Wednesday, May 29, 2024

Doug Ford won’t stand in way of cities getting housing funding directly from Ottawa

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Ontario Premier Doug Ford appears to be “okay” with the federal government potentially negotiating directly with cities for housing funding, although he argued that Ottawa shouldn’t “go it alone.”


The comments were made at a news conference held in Milton, Ont. following questions from reporters.


“For as long as I can remember, (funding) flows into the province and the province distributes it, but I guess they want to do things differently,” Ford said on Monday.


As part of the federal government’s 2024 budget, about $5 billion is being set aside for housing infrastructure. This funding would be divided between the provinces and territories, and is contingent on a list of action items meant to spur the building of housing—including a requirement that provinces adopt a policy allowing four unit dwellings “as of right.”


Allowing fourplexes to be built “as of right” would involve amending official plans and zoning bylaws to allow the building of up to four residential units, up to four storeys, on any parcel or land zoned as “residential.”


The Ford government has maintained it should be up to each municipality to decide for themselves if it is something they want.


“The federal government, the provincial government, doesn’t know best. The municipalities know best and we’re going to work with them,” Ford said on Monday.


In question period, Housing Minister Paul Calandra reiterated the province will not be changing their mind on fourplexes, despite the risk of losing federal funding.


“There is no law against that right now in the province of Ontario, so we encourage municipalities to make decisions in the best interest of their taxpayers,” he said.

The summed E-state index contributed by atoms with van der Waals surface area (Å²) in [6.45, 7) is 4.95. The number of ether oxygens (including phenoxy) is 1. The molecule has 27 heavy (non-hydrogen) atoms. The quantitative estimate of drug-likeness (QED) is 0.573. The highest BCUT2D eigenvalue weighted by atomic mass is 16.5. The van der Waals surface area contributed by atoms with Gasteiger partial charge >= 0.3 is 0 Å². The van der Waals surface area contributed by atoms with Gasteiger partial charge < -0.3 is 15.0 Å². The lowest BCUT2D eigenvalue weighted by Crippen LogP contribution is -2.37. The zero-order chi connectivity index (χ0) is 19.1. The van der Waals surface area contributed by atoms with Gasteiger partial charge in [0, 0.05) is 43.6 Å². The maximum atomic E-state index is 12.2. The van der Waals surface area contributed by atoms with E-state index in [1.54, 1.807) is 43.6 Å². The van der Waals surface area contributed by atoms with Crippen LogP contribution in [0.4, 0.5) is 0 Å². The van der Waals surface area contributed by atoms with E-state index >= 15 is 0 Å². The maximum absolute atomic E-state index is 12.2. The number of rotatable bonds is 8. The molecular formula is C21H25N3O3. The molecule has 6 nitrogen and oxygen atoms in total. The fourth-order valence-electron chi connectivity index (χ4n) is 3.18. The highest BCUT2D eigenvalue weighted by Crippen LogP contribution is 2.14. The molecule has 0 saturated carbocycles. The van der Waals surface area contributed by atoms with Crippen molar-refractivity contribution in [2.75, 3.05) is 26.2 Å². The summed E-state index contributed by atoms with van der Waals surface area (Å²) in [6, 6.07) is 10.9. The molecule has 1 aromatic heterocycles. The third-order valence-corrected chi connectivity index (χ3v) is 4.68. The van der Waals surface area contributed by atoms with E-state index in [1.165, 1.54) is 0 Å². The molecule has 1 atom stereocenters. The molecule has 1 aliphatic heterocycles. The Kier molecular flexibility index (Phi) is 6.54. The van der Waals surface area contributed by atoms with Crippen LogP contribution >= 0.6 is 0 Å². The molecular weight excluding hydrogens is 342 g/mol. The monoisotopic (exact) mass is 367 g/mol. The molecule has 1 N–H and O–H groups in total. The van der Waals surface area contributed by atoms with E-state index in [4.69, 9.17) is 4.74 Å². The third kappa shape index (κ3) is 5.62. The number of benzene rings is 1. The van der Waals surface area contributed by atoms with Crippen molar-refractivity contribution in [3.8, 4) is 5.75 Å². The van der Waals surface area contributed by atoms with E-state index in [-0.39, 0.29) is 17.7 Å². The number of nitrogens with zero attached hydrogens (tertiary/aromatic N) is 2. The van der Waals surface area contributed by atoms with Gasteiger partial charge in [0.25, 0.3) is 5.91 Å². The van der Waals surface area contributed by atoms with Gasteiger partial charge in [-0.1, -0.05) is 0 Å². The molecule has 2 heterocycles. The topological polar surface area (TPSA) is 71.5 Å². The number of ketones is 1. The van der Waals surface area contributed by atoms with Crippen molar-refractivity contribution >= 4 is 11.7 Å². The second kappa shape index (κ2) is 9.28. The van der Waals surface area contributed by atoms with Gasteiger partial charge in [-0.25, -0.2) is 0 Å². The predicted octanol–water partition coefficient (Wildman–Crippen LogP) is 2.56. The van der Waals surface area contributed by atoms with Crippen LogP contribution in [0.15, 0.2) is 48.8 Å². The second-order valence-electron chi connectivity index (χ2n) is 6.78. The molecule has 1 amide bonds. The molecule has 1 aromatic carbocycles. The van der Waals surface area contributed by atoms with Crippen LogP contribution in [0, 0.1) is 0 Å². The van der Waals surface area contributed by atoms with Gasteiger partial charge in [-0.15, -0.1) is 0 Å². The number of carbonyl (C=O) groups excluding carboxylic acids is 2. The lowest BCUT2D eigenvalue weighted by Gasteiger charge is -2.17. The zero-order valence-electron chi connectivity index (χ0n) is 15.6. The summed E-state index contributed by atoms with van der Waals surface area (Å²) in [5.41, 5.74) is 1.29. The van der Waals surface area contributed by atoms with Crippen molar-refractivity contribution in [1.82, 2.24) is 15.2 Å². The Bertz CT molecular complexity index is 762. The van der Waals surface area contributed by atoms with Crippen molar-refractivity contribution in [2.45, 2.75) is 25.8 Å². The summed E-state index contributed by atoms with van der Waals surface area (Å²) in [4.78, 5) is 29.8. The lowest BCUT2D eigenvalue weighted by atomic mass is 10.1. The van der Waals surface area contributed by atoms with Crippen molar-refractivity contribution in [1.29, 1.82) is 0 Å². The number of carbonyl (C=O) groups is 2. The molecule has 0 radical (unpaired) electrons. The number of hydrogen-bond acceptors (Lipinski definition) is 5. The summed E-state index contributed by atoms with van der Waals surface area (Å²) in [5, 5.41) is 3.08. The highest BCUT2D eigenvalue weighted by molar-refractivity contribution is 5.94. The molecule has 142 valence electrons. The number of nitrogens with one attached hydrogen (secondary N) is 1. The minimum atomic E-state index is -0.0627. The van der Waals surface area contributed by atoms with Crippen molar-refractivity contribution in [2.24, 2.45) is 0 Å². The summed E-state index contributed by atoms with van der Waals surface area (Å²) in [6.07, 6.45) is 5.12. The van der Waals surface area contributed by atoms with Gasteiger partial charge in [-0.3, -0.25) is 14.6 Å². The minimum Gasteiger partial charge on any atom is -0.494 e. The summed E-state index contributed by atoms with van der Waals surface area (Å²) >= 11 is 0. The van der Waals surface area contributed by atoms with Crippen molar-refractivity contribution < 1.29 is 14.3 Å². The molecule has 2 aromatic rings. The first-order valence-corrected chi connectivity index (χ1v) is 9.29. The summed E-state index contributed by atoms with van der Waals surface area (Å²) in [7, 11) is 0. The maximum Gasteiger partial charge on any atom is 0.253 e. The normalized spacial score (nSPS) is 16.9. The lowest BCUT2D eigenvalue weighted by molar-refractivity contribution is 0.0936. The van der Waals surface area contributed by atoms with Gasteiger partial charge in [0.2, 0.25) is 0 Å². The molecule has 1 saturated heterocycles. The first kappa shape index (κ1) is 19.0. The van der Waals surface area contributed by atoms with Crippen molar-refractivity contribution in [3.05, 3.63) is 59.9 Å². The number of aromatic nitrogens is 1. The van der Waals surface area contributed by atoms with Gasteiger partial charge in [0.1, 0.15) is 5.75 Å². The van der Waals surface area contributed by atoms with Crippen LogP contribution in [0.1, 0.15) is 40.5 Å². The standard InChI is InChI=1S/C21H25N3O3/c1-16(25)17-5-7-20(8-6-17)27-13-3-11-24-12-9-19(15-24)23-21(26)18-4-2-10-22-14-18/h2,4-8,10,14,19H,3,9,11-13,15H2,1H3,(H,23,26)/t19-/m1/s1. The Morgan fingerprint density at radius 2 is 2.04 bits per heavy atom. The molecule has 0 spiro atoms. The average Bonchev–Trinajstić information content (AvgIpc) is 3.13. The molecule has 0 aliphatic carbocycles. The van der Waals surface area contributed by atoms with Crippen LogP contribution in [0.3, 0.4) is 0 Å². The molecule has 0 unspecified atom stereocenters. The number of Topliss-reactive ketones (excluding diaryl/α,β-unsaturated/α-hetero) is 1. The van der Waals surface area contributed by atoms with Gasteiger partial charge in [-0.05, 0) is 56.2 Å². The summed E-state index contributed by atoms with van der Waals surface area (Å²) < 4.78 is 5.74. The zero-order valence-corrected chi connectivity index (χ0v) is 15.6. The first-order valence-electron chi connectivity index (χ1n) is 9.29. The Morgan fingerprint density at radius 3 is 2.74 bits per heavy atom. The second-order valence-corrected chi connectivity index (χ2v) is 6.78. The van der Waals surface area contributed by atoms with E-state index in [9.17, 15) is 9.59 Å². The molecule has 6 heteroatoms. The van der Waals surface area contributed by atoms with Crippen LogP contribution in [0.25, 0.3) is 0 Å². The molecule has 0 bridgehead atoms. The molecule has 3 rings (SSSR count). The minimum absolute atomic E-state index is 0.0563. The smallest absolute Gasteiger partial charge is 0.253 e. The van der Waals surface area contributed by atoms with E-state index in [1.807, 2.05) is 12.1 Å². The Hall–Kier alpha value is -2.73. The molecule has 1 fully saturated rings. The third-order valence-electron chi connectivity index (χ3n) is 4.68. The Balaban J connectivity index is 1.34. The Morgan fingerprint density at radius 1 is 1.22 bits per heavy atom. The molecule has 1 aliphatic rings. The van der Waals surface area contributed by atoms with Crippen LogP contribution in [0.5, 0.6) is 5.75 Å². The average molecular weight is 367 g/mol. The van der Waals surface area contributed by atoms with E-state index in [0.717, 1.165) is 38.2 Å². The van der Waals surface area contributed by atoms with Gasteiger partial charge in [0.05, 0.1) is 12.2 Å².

“What we are focusing on is ensuring there is infrastructure built for 1.5 million homes.”


The federal government has indicated that if provinces don’t make the proper concessions, they will negotiate directly with municipalities to offer them the money.


In Alberta, this has resulted in Premier Danielle Smith introducing legislation that would prevent such direct deals from being struck unless it matched provincial ideological priorities.


When asked if he would consider the same thing, Ford insisted that cooperation was necessary to build homes.


“I appreciate any money coming from the federal government so I’m okay with [it], if you let the municipalities deal with this, not the federal, provincial governments.”


At the same time, Ford said he doesn’t think the federal government should “go it alone.”


“Let’s all work together,” the premier said. “Let’s work together. You get a bigger bang for the money that you’re putting out there.”


The cooperative attitude is surprising considering Ford’s past statement on the federal government overstepping its jurisdiction.


In November, when Ottawa offered municipalities funding to boost their housing supply, Ontario’s premier called it “jurisdictional creep” and said it was unacceptable.


“You can’t have a federal government going into a certain town or certain city and dumping funding and not even discussing it with the province,” he said at a meeting of Canada’s premiers.


The comments were directed at the Housing Accelerator Fund, a $4-billion pledge meant to incentivize municipalities to update their zoning and permit systems to allow for faster construction of housing.

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